By Gerald Hinton, Solution Architect, ClearPoint

As dedicated technologists at ClearPoint, we ensure we design and build what’s right for our customers. To do this, we stay ahead of the game by working closely with key partners such as Google Cloud. In September, the ClearPoint team attended the Google Cloud Summit in Sydney to hear what’s new from Google Cloud, meet with our customers and catch up with the wider Google community. 

Here are some key outtakes from the summit:

  1. A Multi-Cloud & Open Source world
  2. Market positioning
  3. Anthos
  4. Data
      1. Big Query GIS
      2. Machine learning within BigQuery
      3. BigQuery BI engine
      4. Cloud Data Fusion
  5. Machine Learning & AI
      1. AutoML tables
      2. AI Hub
      3. AutoML Video
  6. DevOps
      1. CloudBuild
      2. CloudRun

1. A Multi-Cloud & Open Source world

Google Cloud was very pragmatic that one cloud provider cannot meet the needs of all companies and this really resonates with me. Customers are choosing to go multi-cloud in a couple of different scenarios:

  1. When they want to get the best-of-breed tools to solve specific problems, they may choose tools from different cloud vendors.
  2. If they are an enterprise that wants to withstand an outage at any one cloud provider, having more than one powering your solution gives them that resiliency.

Google is very much positioning itself as playing nicely in a multi-cloud world and the launch of Anthos encapsulates this. We’ll talk more about Anthos shortly.

Another theme sitting alongside multi-cloud is open source. Since Google began 21 years ago, they have taken their own internal tools and offered them to the open-source community – with Borg becoming Kubernetes and Tensorflow, Android and AngularJS to name a few.

 

 

 

 

 

 

 

2. Market Positioning

During the keynotes and sessions, Google Cloud talked about their continued expansion through their offering to market, run rate and recognition in the industry. Google Cloud is expanding with ongoing investment. They have invested US$47bn over the last 3 years and US$13bn this year. There are now 61 zones in 20 regions globally for GCP, so any regional limitation that may have existed in the past is no longer a concern.

 

 

 

 

 

 

 

 

Google is now also receiving recognition from the likes of Forrester and Gartner. The recent market analyst’s surveys are recognising Google Cloud Platform as a cloud leader in a number of areas.

A few examples are below:

The Forrester Wave™: Cloud Data Warehouse Q4 2018 report names Google Cloud a Leader.

The report evaluates the data warehousing solution offerings of public cloud providers.
Google Cloud receives the highest score possible in 11 categories such as performance, data protection, and elastic scale.”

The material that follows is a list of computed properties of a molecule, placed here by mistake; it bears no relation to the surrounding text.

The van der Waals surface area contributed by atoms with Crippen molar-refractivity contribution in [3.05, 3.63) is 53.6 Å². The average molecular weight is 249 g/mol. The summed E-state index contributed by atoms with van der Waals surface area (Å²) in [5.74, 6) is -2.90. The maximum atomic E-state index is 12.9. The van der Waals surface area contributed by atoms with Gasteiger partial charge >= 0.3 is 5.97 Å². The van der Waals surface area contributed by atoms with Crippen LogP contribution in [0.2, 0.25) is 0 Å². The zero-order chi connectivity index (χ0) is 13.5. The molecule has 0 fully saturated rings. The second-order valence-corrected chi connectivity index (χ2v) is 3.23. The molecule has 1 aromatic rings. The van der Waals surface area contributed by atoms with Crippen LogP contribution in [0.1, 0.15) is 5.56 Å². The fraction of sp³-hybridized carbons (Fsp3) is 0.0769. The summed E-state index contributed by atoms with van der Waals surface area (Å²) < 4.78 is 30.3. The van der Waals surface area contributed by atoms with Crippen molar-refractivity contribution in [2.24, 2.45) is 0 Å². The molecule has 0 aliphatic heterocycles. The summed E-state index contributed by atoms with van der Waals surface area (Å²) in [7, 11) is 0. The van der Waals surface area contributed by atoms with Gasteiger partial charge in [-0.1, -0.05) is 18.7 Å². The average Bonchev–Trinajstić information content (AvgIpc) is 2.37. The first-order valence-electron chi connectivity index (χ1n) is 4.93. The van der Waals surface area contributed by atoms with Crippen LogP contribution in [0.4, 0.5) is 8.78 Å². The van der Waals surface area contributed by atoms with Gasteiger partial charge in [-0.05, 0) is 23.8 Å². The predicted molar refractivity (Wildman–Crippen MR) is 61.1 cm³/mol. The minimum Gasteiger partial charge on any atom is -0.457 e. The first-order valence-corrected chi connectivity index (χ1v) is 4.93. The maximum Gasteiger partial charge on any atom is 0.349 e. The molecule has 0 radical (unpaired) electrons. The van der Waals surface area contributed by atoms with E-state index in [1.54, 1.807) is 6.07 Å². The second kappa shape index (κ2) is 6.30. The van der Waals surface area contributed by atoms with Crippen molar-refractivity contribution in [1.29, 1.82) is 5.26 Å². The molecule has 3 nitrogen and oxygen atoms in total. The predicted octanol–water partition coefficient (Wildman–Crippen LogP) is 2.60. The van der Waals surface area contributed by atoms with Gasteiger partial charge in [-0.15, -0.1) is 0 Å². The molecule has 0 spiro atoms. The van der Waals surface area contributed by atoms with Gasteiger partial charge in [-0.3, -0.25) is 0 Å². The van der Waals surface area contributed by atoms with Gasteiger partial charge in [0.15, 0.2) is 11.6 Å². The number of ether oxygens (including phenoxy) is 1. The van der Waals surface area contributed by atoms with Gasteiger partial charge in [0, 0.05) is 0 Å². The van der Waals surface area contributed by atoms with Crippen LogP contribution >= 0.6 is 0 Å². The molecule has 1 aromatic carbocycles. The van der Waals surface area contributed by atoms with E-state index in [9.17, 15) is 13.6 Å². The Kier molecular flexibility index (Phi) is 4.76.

Forrester Wave: Continuous Integration Tools
Google Cloud Build has strongest leadership compared to the other cloud vendors. Google Cloud Build is relatively new when compared to the other public cloud CI offerings, they had a lot to prove, and they did so.

3. Anthos

Since April 2019, Google Cloud has been shouting very loudly around Anthos and it was no exception during the Summit. 

Anthos is an offering that allows you to manage and govern multiple Kubernetes clusters across Google, on-prem and other cloud providers from a single pane of glass. Anthos brings together managed Kubernetes with a service mesh based on Istio and a custom policy management layer. As the details of Anthos continue to be fleshed out, I am impressed with the offering and think it has a place to reduce the overall complexity in large environments and improved governance in the enterprise space.

Whether Anthos will appeal to the wider market is dependent on what the commercial model will be. Only provisional pricing has been announced to date and that pricing is targeted at the enterprise space.

 

4. Data

Powering business intelligence and data-driven decision making are key strengths of the Google Cloud offering.  Google has key strengths in the data space, particularly around their data service offering with Google Big Query and the complementary services around it. Google have made announcements recently in a number of areas:

4.1 Big Query GIS

Big Query now supports storing GeoSpacial data types (GIS) which allow for queries and analysis to be done within Big Query. A visualisation layer is also available in BigQuery for use during development.

geoviz

4.2 Machine Learning within Big Query

Embedding Machine learning capability within BigQuery is now available. You can build and train machine learning models and do the prediction with a pre-built model all within the Big Query SQL like language. Today, you can use linear regression, binary logistic regression, multiclass logistic regression, K-Means clustering and Tensorflow model types – more are being added frequently. See an introduction here